AUGUSTA — Democratic lawmakers unveiled proposals Thursday to cut income taxes for Mainers earning less than $150,000 a year and expand a popular property tax exemption, while holding the line on taxes for the wealthy and for corporations.

Republican leaders said they “welcome the Democrats to our ongoing conversation” and pledged to review the tax reform plan, but also called for more discussion from all sides about trimming state spending.

The Democrats released their counterproposal exactly three months after Republican Gov. Paul LePage proposed cutting income and corporate taxes while increasing Maine’s sales tax as part of a package he says will improve Maine’s business climate. And the Democratic plan – dubbed “The Better Deal for Maine” – demonstrates that some of LePage’s proposals enjoy bipartisan support.

The Legislature’s Democratic leadership embraced LePage proposals to collect sales tax on more goods and services while eliminating income taxes on military pensions. But Democrats claim their plan will bolster Maine’s middle class while averting cuts to schools and municipalities under a LePage plan they decry as overly generous to the wealthy.

“The Better Deal for Maine builds on Governor Paul LePage’s tax reform plan, but targets it more towards middle-income families,” the plan states. “It rejects the failed top-down economic policies that give tax breaks to the wealthy and corporations at the expense of the rest of us.”

The Democrats’ proposal would lower income tax rates for Mainers earning between $20,900 and $150,000 a year while doubling the Homestead Exemption property tax benefit to $20,000 for all homeowners. The plan also would maintain the state sales tax at 5.5 percent, compared with a 1 percentage point increase sought by LePage.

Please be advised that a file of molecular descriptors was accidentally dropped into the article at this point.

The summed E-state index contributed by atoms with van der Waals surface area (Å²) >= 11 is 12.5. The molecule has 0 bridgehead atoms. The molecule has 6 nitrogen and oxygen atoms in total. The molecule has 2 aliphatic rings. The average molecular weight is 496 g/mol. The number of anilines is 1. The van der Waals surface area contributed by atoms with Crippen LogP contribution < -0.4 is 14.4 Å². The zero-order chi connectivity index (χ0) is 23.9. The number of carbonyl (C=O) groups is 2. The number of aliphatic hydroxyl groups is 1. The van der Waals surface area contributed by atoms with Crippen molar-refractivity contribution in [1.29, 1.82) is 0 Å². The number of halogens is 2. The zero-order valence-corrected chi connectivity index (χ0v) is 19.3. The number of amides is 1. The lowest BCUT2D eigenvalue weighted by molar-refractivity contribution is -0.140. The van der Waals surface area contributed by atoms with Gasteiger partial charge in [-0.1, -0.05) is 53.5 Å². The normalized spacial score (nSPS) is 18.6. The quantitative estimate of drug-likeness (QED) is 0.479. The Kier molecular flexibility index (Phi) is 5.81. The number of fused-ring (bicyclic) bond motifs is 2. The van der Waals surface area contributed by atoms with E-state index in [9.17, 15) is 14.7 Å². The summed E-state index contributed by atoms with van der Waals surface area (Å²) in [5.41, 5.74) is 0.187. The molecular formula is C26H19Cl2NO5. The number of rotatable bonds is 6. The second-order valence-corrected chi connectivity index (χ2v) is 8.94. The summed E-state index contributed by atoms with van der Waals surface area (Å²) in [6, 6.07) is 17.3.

Democrats also want to increase municipal revenue sharing – compared with LePage’s plan to phase out the program – and rejected the governor’s proposal to collect property taxes on large nonprofit organizations.

Overall, the Democratic plan would provide $120 million in income tax relief to Mainers by fiscal year 2017, compared with the nearly $450 million envisioned in LePage’s plan. The reason for that large discrepancy is Democrats do not offer any tax relief to residents earning more than $150,000 a year, and propose smaller tax reductions than the governor for most other tax brackets.

Brent Littlefield, the governor’s outside policy adviser, dismissed Democrats’ contention that the governor is primarily helping the wealthy and that his budget proposal could harm schools.

“The arguments advanced today were litigated during last year’s election and the Maine voters rejected them,” Littlefield said. “Now is the time to come together and work with Governor LePage on efforts toward eliminating Maine’s income tax and furthering Maine’s economy.”


Democrats said they would pay for the income and property tax relief by broadening the sales tax, maintaining existing tax rates for meals, lodging and car rentals, and by eliminating other exemptions. Lawmakers also said Thursday that, unlike LePage’s plan for a more expansive income tax cut, the Democratic proposal would not create a budget gap in future years.


Republican lawmakers were reserved in their response to the Democrats’ announcement, which appeared to catch the Republican leadership by surprise.

“It’s important that we look at it and give it a fair assessment,” said Senate President Mike Thibodeau, R-Winterport. “But make no mistake, Republicans recognize there are three legs to the stool: There is sales tax, there is the property tax and there is the income tax. And we are interested in reducing the overall tax burden to Mainers.”